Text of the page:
RELATED: Spanish River principal was vacationing in Jamaica during uproar over Holocaust comments »

Elfers said the board was punishing Latson for a “poorly worded email” and said there were multiple levels of culpability, including school district staff that knew about the emails for 16 months before deciding to discipline him when the comments focused national scrutiny on the school district.

Spanish River parents and alumni condemned what they called the insensitivity of Latson’s comments, considering the large population of Holocaust survivors and their descendants in Boca Raton and South Florida. More than 10,000 survivors are estimated to live in Palm Beach, Broward and Miami-Dade counties, the second largest concentration in the United States after New York.

Politicians from across the state also called for Latson’s termination or resignation, as did the Anti-Defamation League, a national civil rights group with an office in Boca Raton.

The school district had known about Latson’s comments for more than a year, but Latson’s supervisors were working with him on improving Holocaust education at the school. He even traveled to the U.S. Holocaust Memorial in Washington, D.C., to learn more about the tragedy.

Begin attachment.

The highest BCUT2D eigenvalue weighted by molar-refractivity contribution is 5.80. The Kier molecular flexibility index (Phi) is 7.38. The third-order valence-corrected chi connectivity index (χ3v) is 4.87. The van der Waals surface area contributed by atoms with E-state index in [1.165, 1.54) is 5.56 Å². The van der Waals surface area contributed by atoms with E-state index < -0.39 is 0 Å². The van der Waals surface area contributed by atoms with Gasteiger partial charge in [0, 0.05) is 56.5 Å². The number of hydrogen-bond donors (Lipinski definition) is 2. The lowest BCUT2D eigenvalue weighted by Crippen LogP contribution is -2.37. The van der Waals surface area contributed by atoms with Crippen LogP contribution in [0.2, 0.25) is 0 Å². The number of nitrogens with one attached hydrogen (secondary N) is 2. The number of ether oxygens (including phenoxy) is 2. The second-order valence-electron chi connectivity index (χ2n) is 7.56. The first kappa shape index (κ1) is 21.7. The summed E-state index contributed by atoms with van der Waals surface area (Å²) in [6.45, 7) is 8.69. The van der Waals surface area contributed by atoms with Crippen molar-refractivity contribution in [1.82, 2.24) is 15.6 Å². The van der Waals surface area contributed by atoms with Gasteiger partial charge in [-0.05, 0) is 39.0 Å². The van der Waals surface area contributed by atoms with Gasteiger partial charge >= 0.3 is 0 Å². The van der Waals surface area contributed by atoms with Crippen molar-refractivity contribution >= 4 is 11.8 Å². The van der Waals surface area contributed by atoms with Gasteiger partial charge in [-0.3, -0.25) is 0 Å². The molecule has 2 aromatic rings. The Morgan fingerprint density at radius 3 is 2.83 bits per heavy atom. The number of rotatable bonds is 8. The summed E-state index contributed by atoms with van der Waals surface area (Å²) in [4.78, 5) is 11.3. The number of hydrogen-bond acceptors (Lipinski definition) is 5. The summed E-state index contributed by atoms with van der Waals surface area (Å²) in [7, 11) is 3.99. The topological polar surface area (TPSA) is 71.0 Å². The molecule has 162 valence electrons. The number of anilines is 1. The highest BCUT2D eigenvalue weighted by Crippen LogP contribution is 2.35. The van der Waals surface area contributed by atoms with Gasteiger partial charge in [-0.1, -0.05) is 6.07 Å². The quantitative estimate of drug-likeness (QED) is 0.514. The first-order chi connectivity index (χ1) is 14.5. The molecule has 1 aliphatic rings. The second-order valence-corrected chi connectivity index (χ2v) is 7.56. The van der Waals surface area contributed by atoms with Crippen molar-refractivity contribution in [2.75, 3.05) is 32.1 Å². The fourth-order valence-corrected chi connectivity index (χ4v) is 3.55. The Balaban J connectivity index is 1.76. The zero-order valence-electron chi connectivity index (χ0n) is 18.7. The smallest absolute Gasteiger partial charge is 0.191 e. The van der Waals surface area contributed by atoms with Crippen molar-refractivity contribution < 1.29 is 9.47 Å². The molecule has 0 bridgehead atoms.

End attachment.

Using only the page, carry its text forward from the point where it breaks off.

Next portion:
In July, Latson was reassigned from the school to an unspecified position. His salary was $106,659.

Documents released last week show the school district wanted to dismiss Latson not for the emails he sent about the Holocaust but for not being present when the news media found out about the comments in July and hordes of news people and community members began descending on the school. Latson was on a previously planned vacation in Jamaica and the district said he did not reply to calls, emails and texts.

On Wednesday, the board rejected an amendment by School Board member Barbara McQuinn, who wanted Latson to serve a 10-day suspension without pay and be demoted from his principal position.

The board then voted on his dismissal. McQuinn and board member Debra Robinson were opposed, while members Chuck Shaw, Erica Whitfield, Marcia Andrews, Karen Brill and chairman Frank Barbieri Jr. were in favor.

Parents and teachers from Spanish River came to the meeting to support Latson and ask the board to save his job. Teacher Omni Freeman called him “the best principal I’ve had in my teaching career.”

Teacher Ryan Wells said there is “zero evidence showing wrongdoing.”

“This is a textbook example of a witch hunt,” he said.

Shari Fox, Spanish River’s academy coordinator, called Latson “a highly moral and ethical man.”

“People who know nothing about this man were jumping on the bandwagon,” Fox told the board.

Beginning Thursday, a 15-day suspension without pay begins for Latson. If he does not appeal, his termination is effective Nov. 21.

Latson can dispute his dismissal by filing a grievance through the school district’s Department of Labor Relations or appealing the decision to a state administrative law judge. If either decides in his favor, the School Board would have to vote again, but he would remain suspended without pay.

“I expect this issue will be coming back to us,” School Board member Marcia Andrews said after the meeting.